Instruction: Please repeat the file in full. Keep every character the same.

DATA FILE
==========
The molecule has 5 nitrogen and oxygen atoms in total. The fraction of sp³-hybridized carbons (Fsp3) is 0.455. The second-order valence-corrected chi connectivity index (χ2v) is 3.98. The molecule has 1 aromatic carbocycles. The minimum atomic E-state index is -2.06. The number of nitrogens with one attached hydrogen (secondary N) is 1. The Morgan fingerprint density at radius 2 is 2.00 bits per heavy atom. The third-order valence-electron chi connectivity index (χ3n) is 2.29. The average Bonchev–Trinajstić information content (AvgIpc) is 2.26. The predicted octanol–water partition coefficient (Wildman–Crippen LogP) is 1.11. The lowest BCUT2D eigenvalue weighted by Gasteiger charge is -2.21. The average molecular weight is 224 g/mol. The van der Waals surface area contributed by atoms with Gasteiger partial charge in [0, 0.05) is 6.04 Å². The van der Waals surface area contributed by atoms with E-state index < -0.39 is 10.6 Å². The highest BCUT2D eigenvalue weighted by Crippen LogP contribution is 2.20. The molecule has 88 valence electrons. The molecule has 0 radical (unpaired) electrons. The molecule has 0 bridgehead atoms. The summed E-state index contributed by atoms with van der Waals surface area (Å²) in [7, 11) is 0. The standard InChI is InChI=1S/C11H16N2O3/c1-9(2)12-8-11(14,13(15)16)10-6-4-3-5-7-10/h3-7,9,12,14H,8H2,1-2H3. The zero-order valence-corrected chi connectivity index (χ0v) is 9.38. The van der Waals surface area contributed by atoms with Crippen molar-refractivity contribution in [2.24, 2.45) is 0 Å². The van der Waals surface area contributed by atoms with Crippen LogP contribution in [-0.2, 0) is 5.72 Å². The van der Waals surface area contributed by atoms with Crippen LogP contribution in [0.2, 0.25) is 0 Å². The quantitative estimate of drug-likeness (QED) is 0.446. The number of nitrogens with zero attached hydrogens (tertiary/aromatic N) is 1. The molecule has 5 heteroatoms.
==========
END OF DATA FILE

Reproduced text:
The molecule has 5 nitrogen and oxygen atoms in total. The fraction of sp³-hybridized carbons (Fsp3) is 0.455. The second-order valence-corrected chi connectivity index (χ2v) is 3.98. The molecule has 1 aromatic carbocycles. The minimum atomic E-state index is -2.06. The number of nitrogens with one attached hydrogen (secondary N) is 1. The Morgan fingerprint density at radius 2 is 2.00 bits per heavy atom. The third-order valence-electron chi connectivity index (χ3n) is 2.29. The average Bonchev–Trinajstić information content (AvgIpc) is 2.26. The predicted octanol–water partition coefficient (Wildman–Crippen LogP) is 1.11. The lowest BCUT2D eigenvalue weighted by Gasteiger charge is -2.21. The average molecular weight is 224 g/mol. The van der Waals surface area contributed by atoms with Gasteiger partial charge in [0, 0.05) is 6.04 Å². The van der Waals surface area contributed by atoms with E-state index < -0.39 is 10.6 Å². The highest BCUT2D eigenvalue weighted by Crippen LogP contribution is 2.20. The molecule has 88 valence electrons. The molecule has 0 radical (unpaired) electrons. The molecule has 0 bridgehead atoms. The summed E-state index contributed by atoms with van der Waals surface area (Å²) in [7, 11) is 0. The standard InChI is InChI=1S/C11H16N2O3/c1-9(2)12-8-11(14,13(15)16)10-6-4-3-5-7-10/h3-7,9,12,14H,8H2,1-2H3. The zero-order valence-corrected chi connectivity index (χ0v) is 9.38. The van der Waals surface area contributed by atoms with Crippen molar-refractivity contribution in [2.24, 2.45) is 0 Å². The van der Waals surface area contributed by atoms with Crippen LogP contribution in [-0.2, 0) is 5.72 Å². The van der Waals surface area contributed by atoms with Crippen LogP contribution in [0.2, 0.25) is 0 Å². The quantitative estimate of drug-likeness (QED) is 0.446. The number of nitrogens with zero attached hydrogens (tertiary/aromatic N) is 1. The molecule has 5 heteroatoms.